I’ve certainly been kicked out of a few bars in my life. I don’t think I’ve ever been officially “banned” from one, but there are certainly places that I’d probably not be welcomed back to. Getting banned from a couple of bars isn’t really a big deal. You’re probably not having enough fun if you’ve never run the risk of being banned from a particular watering hole.
But getting banned from every bar in an entire country? That is something special. The Daily Mail reports that a woman — a wee babe of 20 — has pulled off this amazing feat:
A woman has become the first person to be banned from buying or drinking alcohol anywhere in England and Wales.
Laura Hall, 20, was issued with a Drinking Banning Order – nicknamed Booze Asbos – which bars her from entering any pub, club, off-licence or bar.
The two-year order also bans Hall from buying alcohol at any other establishment or shop, carrying it in an unsealed container or drinking it in a public place.
A “Drinking Banning Order”? What the hell kind of totalitarian remedy is that?
Drinking Banning Orders are modelled on Anti-Social Behaviour Orders. The key aspects of DBOs are as follows:
* DBOs are civil orders. A DBO can be made against an individual aged at least 16 if he has engaged in criminal or disorderly conduct while under the influence of alcohol and the court considers that such an order is necessary to protect persons from further conduct by him of that kind.
* A DBO may impose any prohibition on the individual that the court considers necessary to protect others from alcohol related crime or disorderly conduct by him while under the influence of alcohol. The prohibitions must include whatever the court thinks necessary for that purpose with regard to the individual entering premises that sell alcohol.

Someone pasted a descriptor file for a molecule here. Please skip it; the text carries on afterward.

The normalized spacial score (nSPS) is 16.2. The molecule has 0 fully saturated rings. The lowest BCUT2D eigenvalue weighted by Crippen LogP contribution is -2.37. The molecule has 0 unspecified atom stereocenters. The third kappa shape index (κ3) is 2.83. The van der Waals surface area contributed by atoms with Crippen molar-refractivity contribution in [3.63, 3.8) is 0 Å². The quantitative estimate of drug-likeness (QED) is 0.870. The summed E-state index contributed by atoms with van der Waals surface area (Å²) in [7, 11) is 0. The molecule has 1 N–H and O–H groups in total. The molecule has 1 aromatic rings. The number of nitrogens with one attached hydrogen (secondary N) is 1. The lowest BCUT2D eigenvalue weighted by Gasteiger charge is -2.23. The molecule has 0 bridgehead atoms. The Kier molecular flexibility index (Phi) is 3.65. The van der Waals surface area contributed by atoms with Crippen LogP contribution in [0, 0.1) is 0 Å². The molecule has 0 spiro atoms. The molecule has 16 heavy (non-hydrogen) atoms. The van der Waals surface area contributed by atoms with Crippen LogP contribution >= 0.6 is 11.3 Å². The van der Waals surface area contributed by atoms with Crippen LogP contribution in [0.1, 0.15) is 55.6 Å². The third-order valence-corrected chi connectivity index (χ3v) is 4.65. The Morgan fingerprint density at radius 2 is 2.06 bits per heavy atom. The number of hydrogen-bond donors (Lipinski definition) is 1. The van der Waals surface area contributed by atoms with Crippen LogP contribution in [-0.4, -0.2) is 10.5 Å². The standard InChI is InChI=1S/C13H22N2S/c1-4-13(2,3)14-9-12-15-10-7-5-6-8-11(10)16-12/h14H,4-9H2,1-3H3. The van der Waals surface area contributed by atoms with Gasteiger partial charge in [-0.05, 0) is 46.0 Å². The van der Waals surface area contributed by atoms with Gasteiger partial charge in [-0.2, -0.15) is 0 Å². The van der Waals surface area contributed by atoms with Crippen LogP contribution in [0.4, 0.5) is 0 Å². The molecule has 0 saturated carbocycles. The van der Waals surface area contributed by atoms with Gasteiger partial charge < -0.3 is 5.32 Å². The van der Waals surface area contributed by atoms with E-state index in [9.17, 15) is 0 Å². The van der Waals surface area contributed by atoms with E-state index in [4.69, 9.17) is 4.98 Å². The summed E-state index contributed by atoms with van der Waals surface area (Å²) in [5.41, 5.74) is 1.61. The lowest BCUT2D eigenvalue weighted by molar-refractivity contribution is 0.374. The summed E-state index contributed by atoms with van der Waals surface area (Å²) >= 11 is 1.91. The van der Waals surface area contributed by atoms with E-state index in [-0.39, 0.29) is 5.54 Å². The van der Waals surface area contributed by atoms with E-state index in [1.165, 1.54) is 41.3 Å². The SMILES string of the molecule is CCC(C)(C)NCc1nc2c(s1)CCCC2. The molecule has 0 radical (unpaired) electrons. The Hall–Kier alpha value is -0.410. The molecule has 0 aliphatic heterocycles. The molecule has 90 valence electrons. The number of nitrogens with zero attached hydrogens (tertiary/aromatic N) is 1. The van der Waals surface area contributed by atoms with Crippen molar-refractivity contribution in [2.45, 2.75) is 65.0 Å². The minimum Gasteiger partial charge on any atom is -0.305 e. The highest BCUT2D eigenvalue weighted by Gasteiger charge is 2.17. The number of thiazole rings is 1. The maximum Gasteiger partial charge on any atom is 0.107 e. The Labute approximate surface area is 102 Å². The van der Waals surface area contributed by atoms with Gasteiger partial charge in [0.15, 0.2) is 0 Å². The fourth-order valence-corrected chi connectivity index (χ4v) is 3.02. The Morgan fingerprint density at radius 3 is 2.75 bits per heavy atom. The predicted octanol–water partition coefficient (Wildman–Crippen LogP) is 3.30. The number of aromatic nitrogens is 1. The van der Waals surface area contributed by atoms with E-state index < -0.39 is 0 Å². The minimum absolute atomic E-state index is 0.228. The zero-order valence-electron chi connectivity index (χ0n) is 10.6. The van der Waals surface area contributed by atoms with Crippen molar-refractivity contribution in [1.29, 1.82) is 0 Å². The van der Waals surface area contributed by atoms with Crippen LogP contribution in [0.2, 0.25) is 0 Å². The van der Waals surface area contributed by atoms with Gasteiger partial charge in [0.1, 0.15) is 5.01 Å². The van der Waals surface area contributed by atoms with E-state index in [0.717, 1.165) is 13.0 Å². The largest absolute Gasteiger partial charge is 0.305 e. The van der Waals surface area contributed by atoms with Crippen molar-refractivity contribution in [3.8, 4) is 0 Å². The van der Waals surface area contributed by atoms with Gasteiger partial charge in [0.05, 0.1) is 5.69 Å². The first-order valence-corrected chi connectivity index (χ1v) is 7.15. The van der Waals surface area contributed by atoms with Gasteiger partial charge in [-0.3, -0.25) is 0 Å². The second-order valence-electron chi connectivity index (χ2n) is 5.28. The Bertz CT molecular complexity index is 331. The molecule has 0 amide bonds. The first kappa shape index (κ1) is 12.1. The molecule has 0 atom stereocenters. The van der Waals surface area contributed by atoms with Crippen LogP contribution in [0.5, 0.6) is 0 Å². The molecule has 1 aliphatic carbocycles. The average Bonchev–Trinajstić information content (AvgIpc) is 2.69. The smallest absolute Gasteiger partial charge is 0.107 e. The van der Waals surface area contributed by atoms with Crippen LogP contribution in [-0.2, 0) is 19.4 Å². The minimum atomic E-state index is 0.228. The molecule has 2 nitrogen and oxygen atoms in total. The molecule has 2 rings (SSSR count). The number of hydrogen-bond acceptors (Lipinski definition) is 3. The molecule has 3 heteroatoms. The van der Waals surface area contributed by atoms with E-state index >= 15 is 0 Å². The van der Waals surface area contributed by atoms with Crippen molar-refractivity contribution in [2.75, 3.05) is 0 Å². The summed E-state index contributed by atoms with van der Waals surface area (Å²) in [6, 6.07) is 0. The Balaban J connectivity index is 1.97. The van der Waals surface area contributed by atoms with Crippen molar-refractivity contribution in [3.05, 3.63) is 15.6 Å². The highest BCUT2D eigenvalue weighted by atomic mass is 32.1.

* They can be made either on application to the courts by the police or local authority, or on conviction of an alcohol related offence.
* Offenders who breach a DBO will be liable to a fine not exceeding level 4 (£2,500). There is no custodial penalty for breach of a DBO.
* The Violent Crime Reduction Act also enables courts to offer a “Positive Behaviour Intervention” course – on a voluntary basis – to the subject of a DBO, as a means to address their alcohol misuse behaviour. These courses focus on educating individuals about the serious social and health impact of heavy alcohol consumption. Successful completion of the course may lead to a reduction in the length of the Order.
The Home Office also issued some guidance on when DBOs should be used:
DBOs are to be used to address an individual’s alcohol misuse behaviour and protect others and their property from such behaviour. Alcohol misuse, and particularly that associated with anti-social and disorderly behaviour, is a significant concern for many people in our communities. Such alcohol misuse behaviour is a strong contributory factor associated with a wide range of crimes or disorderly behaviour that can include:
* public order offences (often anti-social by nature, these offences can involve rowdy, threatening and abusive behaviour, disorderly groups of people, and urinating in public)
* criminal damage
* minor and serious assaults
* violent offences
* traffic offences.
Hall is the first person to receive a nationwide DBO.
Talk about an unenforceable law. You’re telling me that when Hall goes to a football match, somebody is going to stop her from buying a pint? Is the freaking MI5 going to be on her ass?
Let’s hope anti-social behavior orders stay on the stiff-lipped side of the Atlantic.